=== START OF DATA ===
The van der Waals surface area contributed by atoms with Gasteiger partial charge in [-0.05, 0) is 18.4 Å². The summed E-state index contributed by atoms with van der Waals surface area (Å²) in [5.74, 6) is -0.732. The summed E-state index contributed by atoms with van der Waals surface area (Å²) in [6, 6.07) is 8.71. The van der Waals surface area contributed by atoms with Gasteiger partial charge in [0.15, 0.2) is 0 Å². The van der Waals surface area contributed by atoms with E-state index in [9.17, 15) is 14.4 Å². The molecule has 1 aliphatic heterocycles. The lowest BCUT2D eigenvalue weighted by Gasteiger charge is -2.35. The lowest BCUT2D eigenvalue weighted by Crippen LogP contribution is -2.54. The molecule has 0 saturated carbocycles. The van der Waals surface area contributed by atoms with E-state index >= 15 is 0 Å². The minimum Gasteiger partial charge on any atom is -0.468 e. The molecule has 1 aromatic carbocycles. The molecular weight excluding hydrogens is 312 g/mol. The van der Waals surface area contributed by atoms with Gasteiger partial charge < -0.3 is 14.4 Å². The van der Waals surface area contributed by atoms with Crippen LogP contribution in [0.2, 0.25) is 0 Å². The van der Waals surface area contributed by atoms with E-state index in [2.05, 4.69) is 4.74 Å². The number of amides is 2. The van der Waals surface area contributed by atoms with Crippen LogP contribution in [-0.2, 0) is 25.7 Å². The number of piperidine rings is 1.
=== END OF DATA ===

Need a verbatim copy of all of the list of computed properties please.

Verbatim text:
The van der Waals surface area contributed by atoms with Gasteiger partial charge in [-0.05, 0) is 18.4 Å². The summed E-state index contributed by atoms with van der Waals surface area (Å²) in [5.74, 6) is -0.732. The summed E-state index contributed by atoms with van der Waals surface area (Å²) in [6, 6.07) is 8.71. The van der Waals surface area contributed by atoms with Gasteiger partial charge in [0.15, 0.2) is 0 Å². The van der Waals surface area contributed by atoms with E-state index in [9.17, 15) is 14.4 Å². The molecule has 1 aliphatic heterocycles. The lowest BCUT2D eigenvalue weighted by Gasteiger charge is -2.35. The lowest BCUT2D eigenvalue weighted by Crippen LogP contribution is -2.54. The molecule has 0 saturated carbocycles. The van der Waals surface area contributed by atoms with E-state index >= 15 is 0 Å². The minimum Gasteiger partial charge on any atom is -0.468 e. The molecule has 1 aromatic carbocycles. The molecular weight excluding hydrogens is 312 g/mol. The van der Waals surface area contributed by atoms with Gasteiger partial charge < -0.3 is 14.4 Å². The van der Waals surface area contributed by atoms with Crippen LogP contribution in [0.2, 0.25) is 0 Å². The van der Waals surface area contributed by atoms with E-state index in [2.05, 4.69) is 4.74 Å². The number of amides is 2. The van der Waals surface area contributed by atoms with Crippen LogP contribution in [-0.2, 0) is 25.7 Å². The number of piperidine rings is 1.